The value of the PSA test has recently come into question, however, with several studies suggesting it causes men more harm than good — spotting too many slow-growing tumors that, especially in older patients, may never lead to serious illness or death. In 2012, the U.S. Preventive Services Task Force, an influential government-appointed panel, advised against any routine use of the PSA test for prostate cancer in all men.

Since most urologists consider the Task Force’s guidelines and global ban on PSA testing far too stringent For that reason, a group of experts at the recent 2013 American Urologic Association’s annual meeting in San Diego recently recommended against annual testing and prostate biopsies at certain PSA levels, usually a level greater than 4.0ng\ml. It is possible that using the PSA test differently (for example, by testing less often) would still be useful but reduce the harms of unnecessary treatment such as urinary incontinence and erectile dysfunction that come from more frequent testing.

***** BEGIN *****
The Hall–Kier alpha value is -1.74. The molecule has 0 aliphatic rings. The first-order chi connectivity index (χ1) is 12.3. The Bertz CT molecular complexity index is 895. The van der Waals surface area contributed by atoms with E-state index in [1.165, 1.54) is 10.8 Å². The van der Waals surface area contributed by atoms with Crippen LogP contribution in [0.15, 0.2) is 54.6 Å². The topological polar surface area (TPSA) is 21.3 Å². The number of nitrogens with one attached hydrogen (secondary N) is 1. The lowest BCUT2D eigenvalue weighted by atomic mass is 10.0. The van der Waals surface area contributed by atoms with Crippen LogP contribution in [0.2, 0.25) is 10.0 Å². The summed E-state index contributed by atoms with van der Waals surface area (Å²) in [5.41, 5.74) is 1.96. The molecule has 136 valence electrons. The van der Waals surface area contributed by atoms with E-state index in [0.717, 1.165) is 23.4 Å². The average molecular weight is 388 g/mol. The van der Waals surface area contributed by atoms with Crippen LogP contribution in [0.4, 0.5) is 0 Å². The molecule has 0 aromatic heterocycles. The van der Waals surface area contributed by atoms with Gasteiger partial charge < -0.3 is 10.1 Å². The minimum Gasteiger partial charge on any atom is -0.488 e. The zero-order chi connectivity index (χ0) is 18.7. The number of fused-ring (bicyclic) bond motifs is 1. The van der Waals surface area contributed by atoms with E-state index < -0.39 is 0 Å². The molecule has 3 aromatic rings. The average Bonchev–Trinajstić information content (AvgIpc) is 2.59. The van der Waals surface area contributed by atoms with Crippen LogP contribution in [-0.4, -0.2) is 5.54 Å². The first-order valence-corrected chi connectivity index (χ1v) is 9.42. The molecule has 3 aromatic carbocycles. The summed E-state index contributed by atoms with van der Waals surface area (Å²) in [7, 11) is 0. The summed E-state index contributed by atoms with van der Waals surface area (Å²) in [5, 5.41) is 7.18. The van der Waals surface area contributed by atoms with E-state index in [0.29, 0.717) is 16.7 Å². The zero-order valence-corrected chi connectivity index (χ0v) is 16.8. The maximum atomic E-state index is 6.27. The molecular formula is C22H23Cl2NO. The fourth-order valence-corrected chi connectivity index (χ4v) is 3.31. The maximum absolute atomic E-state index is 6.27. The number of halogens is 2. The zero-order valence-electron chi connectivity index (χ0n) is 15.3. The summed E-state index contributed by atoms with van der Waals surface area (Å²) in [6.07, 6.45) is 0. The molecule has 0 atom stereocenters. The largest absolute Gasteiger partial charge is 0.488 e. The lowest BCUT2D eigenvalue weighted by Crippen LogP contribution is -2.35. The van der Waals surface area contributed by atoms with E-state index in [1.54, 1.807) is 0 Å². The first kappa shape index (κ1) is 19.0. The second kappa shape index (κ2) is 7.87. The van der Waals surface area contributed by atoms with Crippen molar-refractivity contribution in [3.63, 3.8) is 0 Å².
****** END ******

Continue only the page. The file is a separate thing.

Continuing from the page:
What are the new AUA recommendations? There are several ways of using the PSA test to help men make the diagnosis of prostate cancer while reducing the harms of testing. The first way is to stop screening after age 70 years because men older than 70 years tend to have higher PSA levels without having prostate cancer, or if they have cancer, it is usually the slow-growing variety and does not result in a cause of older men’s mortality. Another way to use the new guidelines included measuring PSA levels less frequently such as every two years in men whose levels are normal especially when the initial PSA levels are less than 1.0ng\ml. Finally, the doctor caring for older men might recommend that they have higher levels of PSA before recommending a biopsy and possible unnecessary treatment.